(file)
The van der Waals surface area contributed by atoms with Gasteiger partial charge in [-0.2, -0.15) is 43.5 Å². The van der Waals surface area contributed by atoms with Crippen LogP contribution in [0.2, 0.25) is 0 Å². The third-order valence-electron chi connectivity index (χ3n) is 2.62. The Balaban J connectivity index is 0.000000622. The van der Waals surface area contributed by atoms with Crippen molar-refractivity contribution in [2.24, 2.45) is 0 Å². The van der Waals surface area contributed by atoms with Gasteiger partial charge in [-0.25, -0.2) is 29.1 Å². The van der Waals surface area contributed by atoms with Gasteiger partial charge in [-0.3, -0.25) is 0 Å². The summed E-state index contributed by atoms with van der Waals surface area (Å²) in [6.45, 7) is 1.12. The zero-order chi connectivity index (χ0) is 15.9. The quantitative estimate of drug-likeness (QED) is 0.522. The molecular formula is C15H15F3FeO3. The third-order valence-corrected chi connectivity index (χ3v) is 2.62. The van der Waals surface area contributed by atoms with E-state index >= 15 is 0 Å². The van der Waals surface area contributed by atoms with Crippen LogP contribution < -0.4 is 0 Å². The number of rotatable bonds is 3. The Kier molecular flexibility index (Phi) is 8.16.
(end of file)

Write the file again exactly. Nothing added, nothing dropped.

The van der Waals surface area contributed by atoms with Gasteiger partial charge in [-0.2, -0.15) is 43.5 Å². The van der Waals surface area contributed by atoms with Crippen LogP contribution in [0.2, 0.25) is 0 Å². The third-order valence-electron chi connectivity index (χ3n) is 2.62. The Balaban J connectivity index is 0.000000622. The van der Waals surface area contributed by atoms with Crippen molar-refractivity contribution in [2.24, 2.45) is 0 Å². The van der Waals surface area contributed by atoms with Gasteiger partial charge in [-0.25, -0.2) is 29.1 Å². The van der Waals surface area contributed by atoms with Gasteiger partial charge in [-0.3, -0.25) is 0 Å². The summed E-state index contributed by atoms with van der Waals surface area (Å²) in [6.45, 7) is 1.12. The zero-order chi connectivity index (χ0) is 15.9. The quantitative estimate of drug-likeness (QED) is 0.522. The molecular formula is C15H15F3FeO3. The third-order valence-corrected chi connectivity index (χ3v) is 2.62. The van der Waals surface area contributed by atoms with E-state index >= 15 is 0 Å². The van der Waals surface area contributed by atoms with Crippen LogP contribution < -0.4 is 0 Å². The number of rotatable bonds is 3. The Kier molecular flexibility index (Phi) is 8.16.